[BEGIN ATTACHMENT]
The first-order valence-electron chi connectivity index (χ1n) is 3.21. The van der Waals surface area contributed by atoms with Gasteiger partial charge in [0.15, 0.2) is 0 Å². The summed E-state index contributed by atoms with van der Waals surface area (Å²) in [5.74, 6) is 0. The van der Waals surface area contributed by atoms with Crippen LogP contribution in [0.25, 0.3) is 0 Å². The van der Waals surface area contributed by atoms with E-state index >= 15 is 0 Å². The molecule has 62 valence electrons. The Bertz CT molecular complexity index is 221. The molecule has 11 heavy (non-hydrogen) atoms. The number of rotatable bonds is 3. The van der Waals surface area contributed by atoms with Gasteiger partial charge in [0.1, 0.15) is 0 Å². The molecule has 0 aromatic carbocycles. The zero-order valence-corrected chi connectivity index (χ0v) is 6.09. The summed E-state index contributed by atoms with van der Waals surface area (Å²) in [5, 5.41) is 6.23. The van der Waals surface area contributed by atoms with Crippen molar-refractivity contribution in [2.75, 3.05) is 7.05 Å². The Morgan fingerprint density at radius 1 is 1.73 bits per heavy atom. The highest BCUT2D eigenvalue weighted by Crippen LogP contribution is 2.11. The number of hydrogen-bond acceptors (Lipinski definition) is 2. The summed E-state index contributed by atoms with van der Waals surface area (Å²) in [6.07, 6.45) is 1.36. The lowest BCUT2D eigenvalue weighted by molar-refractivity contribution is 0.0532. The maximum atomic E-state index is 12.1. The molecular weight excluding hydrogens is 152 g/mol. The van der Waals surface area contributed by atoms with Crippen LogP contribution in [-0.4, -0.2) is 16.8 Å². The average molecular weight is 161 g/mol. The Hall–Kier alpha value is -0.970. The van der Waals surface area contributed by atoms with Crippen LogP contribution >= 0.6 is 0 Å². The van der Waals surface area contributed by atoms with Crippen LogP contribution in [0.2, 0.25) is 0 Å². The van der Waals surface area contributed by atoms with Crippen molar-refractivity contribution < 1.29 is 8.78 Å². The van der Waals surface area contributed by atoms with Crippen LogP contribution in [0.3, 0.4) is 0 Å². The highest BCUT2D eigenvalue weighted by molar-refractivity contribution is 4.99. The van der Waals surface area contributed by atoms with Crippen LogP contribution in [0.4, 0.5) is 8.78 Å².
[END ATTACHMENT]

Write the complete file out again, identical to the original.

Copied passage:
The first-order valence-electron chi connectivity index (χ1n) is 3.21. The van der Waals surface area contributed by atoms with Gasteiger partial charge in [0.15, 0.2) is 0 Å². The summed E-state index contributed by atoms with van der Waals surface area (Å²) in [5.74, 6) is 0. The van der Waals surface area contributed by atoms with Crippen LogP contribution in [0.25, 0.3) is 0 Å². The van der Waals surface area contributed by atoms with E-state index >= 15 is 0 Å². The molecule has 62 valence electrons. The Bertz CT molecular complexity index is 221. The molecule has 11 heavy (non-hydrogen) atoms. The number of rotatable bonds is 3. The van der Waals surface area contributed by atoms with Gasteiger partial charge in [0.1, 0.15) is 0 Å². The molecule has 0 aromatic carbocycles. The zero-order valence-corrected chi connectivity index (χ0v) is 6.09. The summed E-state index contributed by atoms with van der Waals surface area (Å²) in [5, 5.41) is 6.23. The van der Waals surface area contributed by atoms with Crippen molar-refractivity contribution in [2.75, 3.05) is 7.05 Å². The Morgan fingerprint density at radius 1 is 1.73 bits per heavy atom. The highest BCUT2D eigenvalue weighted by Crippen LogP contribution is 2.11. The number of hydrogen-bond acceptors (Lipinski definition) is 2. The summed E-state index contributed by atoms with van der Waals surface area (Å²) in [6.07, 6.45) is 1.36. The lowest BCUT2D eigenvalue weighted by molar-refractivity contribution is 0.0532. The maximum atomic E-state index is 12.1. The molecular weight excluding hydrogens is 152 g/mol. The van der Waals surface area contributed by atoms with Crippen LogP contribution in [-0.4, -0.2) is 16.8 Å². The average molecular weight is 161 g/mol. The Hall–Kier alpha value is -0.970. The van der Waals surface area contributed by atoms with Crippen LogP contribution >= 0.6 is 0 Å². The van der Waals surface area contributed by atoms with Crippen LogP contribution in [0.2, 0.25) is 0 Å². The van der Waals surface area contributed by atoms with Crippen molar-refractivity contribution < 1.29 is 8.78 Å². The van der Waals surface area contributed by atoms with Crippen LogP contribution in [0.3, 0.4) is 0 Å². The highest BCUT2D eigenvalue weighted by molar-refractivity contribution is 4.99. The van der Waals surface area contributed by atoms with Crippen LogP contribution in [0.4, 0.5) is 8.78 Å².